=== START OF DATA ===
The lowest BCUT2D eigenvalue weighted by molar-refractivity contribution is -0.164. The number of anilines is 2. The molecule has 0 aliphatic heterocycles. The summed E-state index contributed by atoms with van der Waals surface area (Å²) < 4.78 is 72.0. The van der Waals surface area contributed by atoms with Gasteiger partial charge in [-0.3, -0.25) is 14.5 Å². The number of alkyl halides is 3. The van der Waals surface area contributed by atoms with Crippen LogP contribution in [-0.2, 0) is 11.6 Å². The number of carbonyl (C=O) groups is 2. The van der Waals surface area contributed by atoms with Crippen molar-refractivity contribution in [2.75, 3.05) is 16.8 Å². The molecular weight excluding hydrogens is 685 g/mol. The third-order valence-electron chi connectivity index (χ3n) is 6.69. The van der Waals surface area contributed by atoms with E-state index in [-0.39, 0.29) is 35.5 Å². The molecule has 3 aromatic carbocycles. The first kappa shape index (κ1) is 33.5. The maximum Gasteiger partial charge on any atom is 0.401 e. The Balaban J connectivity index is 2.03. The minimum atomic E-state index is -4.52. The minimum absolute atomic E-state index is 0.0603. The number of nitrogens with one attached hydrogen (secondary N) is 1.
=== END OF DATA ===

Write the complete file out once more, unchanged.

The lowest BCUT2D eigenvalue weighted by molar-refractivity contribution is -0.164. The number of anilines is 2. The molecule has 0 aliphatic heterocycles. The summed E-state index contributed by atoms with van der Waals surface area (Å²) < 4.78 is 72.0. The van der Waals surface area contributed by atoms with Gasteiger partial charge in [-0.3, -0.25) is 14.5 Å². The number of alkyl halides is 3. The van der Waals surface area contributed by atoms with Crippen LogP contribution in [-0.2, 0) is 11.6 Å². The number of carbonyl (C=O) groups is 2. The van der Waals surface area contributed by atoms with Crippen molar-refractivity contribution in [2.75, 3.05) is 16.8 Å². The molecular weight excluding hydrogens is 685 g/mol. The third-order valence-electron chi connectivity index (χ3n) is 6.69. The van der Waals surface area contributed by atoms with E-state index in [-0.39, 0.29) is 35.5 Å². The molecule has 3 aromatic carbocycles. The first kappa shape index (κ1) is 33.5. The maximum Gasteiger partial charge on any atom is 0.401 e. The Balaban J connectivity index is 2.03. The minimum atomic E-state index is -4.52. The minimum absolute atomic E-state index is 0.0603. The number of nitrogens with one attached hydrogen (secondary N) is 1.